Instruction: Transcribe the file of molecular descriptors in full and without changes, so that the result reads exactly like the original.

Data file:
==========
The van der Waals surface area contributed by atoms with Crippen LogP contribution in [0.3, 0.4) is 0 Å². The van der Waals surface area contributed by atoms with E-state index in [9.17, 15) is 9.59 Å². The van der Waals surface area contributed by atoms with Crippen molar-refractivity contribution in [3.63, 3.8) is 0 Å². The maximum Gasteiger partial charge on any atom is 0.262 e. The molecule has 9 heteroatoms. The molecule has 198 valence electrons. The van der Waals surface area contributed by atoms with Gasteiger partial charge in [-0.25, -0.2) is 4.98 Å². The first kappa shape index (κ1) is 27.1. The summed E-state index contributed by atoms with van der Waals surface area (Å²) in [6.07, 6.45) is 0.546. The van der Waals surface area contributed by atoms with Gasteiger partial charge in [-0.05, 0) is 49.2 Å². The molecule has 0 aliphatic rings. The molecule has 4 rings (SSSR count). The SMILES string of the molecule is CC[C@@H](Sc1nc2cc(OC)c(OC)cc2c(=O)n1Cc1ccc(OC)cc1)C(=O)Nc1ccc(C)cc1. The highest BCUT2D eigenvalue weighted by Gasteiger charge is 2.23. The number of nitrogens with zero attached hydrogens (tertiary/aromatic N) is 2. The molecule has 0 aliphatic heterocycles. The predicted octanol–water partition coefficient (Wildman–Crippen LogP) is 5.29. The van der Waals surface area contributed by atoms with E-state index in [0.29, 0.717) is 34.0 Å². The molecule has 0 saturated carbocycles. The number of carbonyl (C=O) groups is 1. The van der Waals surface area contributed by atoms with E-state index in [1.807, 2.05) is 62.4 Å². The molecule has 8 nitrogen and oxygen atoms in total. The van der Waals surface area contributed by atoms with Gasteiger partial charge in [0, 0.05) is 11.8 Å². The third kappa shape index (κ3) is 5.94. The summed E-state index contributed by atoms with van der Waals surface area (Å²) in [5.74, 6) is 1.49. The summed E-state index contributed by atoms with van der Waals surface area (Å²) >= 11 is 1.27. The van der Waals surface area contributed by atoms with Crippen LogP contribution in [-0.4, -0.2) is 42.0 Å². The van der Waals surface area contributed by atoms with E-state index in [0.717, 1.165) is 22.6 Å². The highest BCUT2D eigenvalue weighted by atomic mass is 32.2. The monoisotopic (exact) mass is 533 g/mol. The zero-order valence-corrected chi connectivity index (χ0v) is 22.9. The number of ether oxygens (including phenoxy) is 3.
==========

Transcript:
The van der Waals surface area contributed by atoms with Crippen LogP contribution in [0.3, 0.4) is 0 Å². The van der Waals surface area contributed by atoms with E-state index in [9.17, 15) is 9.59 Å². The van der Waals surface area contributed by atoms with Crippen molar-refractivity contribution in [3.63, 3.8) is 0 Å². The maximum Gasteiger partial charge on any atom is 0.262 e. The molecule has 9 heteroatoms. The molecule has 198 valence electrons. The van der Waals surface area contributed by atoms with Gasteiger partial charge in [-0.25, -0.2) is 4.98 Å². The first kappa shape index (κ1) is 27.1. The summed E-state index contributed by atoms with van der Waals surface area (Å²) in [6.07, 6.45) is 0.546. The van der Waals surface area contributed by atoms with Gasteiger partial charge in [-0.05, 0) is 49.2 Å². The molecule has 0 aliphatic rings. The molecule has 4 rings (SSSR count). The SMILES string of the molecule is CC[C@@H](Sc1nc2cc(OC)c(OC)cc2c(=O)n1Cc1ccc(OC)cc1)C(=O)Nc1ccc(C)cc1. The highest BCUT2D eigenvalue weighted by Gasteiger charge is 2.23. The number of nitrogens with zero attached hydrogens (tertiary/aromatic N) is 2. The molecule has 0 aliphatic heterocycles. The predicted octanol–water partition coefficient (Wildman–Crippen LogP) is 5.29. The van der Waals surface area contributed by atoms with E-state index in [0.29, 0.717) is 34.0 Å². The molecule has 0 saturated carbocycles. The number of carbonyl (C=O) groups is 1. The van der Waals surface area contributed by atoms with E-state index in [1.807, 2.05) is 62.4 Å². The molecule has 8 nitrogen and oxygen atoms in total. The van der Waals surface area contributed by atoms with Gasteiger partial charge in [0, 0.05) is 11.8 Å². The third kappa shape index (κ3) is 5.94. The summed E-state index contributed by atoms with van der Waals surface area (Å²) in [5.74, 6) is 1.49. The summed E-state index contributed by atoms with van der Waals surface area (Å²) >= 11 is 1.27. The van der Waals surface area contributed by atoms with Crippen LogP contribution in [-0.4, -0.2) is 42.0 Å². The van der Waals surface area contributed by atoms with E-state index in [0.717, 1.165) is 22.6 Å². The highest BCUT2D eigenvalue weighted by atomic mass is 32.2. The monoisotopic (exact) mass is 533 g/mol. The zero-order valence-corrected chi connectivity index (χ0v) is 22.9. The number of ether oxygens (including phenoxy) is 3.